Since the video manipulations focused on people’s faces, which were only a small part of the videos, it was essential to develop a good face detection system. Specifically, we sought a face detection system that would maximize the detection probability (given a frame, the probability of detecting a face) and minimize the false positive rate (the probability that what is detected is not a face).

We benchmarked and compared several different open source face detectors, and ended up testing two different approaches:

  1. Face detection with no false positives. We hypothesized that noise in the data created by frames wrongly identified as faces could adversely affect training. For this approach, we used a combination of two different face detectors: faced [2] and dlib [3]. By requiring that a face must be detected by both detectors, we reached 0.1% false positives, which came at a cost of a rather low detection rate of 60%.
  2. Balanced false positive rate and detection probability. For this approach, we used the BlazeFace [4] detector and immediately reached 97% detection rate and 7% false positives. However, we noticed that this detector performed poorly when the faces were far from the camera. By adding an additional step in which we created horizontal, vertical, and matrix sliding windows with overlapping cells, and then taking those windows to perform face detection, we reached a 99% detection rate with 8% false positives.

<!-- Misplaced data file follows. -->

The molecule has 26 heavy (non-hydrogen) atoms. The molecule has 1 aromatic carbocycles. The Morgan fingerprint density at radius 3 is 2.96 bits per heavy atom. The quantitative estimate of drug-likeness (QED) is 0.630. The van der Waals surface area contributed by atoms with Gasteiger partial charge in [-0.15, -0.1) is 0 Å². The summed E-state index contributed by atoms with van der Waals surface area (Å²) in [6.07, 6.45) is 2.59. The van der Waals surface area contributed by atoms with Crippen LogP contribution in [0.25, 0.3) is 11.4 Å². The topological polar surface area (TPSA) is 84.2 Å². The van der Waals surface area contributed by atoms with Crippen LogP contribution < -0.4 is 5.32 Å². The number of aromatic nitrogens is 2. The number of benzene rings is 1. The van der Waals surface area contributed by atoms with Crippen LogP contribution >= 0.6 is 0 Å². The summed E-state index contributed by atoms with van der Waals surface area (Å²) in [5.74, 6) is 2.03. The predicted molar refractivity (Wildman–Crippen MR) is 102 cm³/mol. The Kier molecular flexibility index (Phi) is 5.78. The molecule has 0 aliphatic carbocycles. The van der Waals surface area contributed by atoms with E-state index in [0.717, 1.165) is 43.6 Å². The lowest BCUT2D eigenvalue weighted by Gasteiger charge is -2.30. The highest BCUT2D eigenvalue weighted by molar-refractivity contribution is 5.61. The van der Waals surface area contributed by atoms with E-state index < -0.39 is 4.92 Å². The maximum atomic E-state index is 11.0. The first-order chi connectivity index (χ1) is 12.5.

We found that the second approach yielded better results on the Kaggle leaderboard, and then adopted it as our baseline for face detection. We parallelized this approach to make it faster than what other contestants were reporting, and were extracting frames from videos, detecting faces, and performing model inference at 25 frames per second in the Kaggle environment.

Choice of model

By choosing to focus only on frames as opposed to entire videos, we had reduced the challenge to an image classification problem and could rely on pre-existing methods. Specifically, we used transfer learning¹ with Convolutional Neural Networks (CNNs) trained on the ImageNet classification task [5]. Although the ImageNet dataset and the Deepfake dataset are very different, all natural images share common features, and we expect that starting with a pretrained model allows it to focus on the specifics of the problem at hand.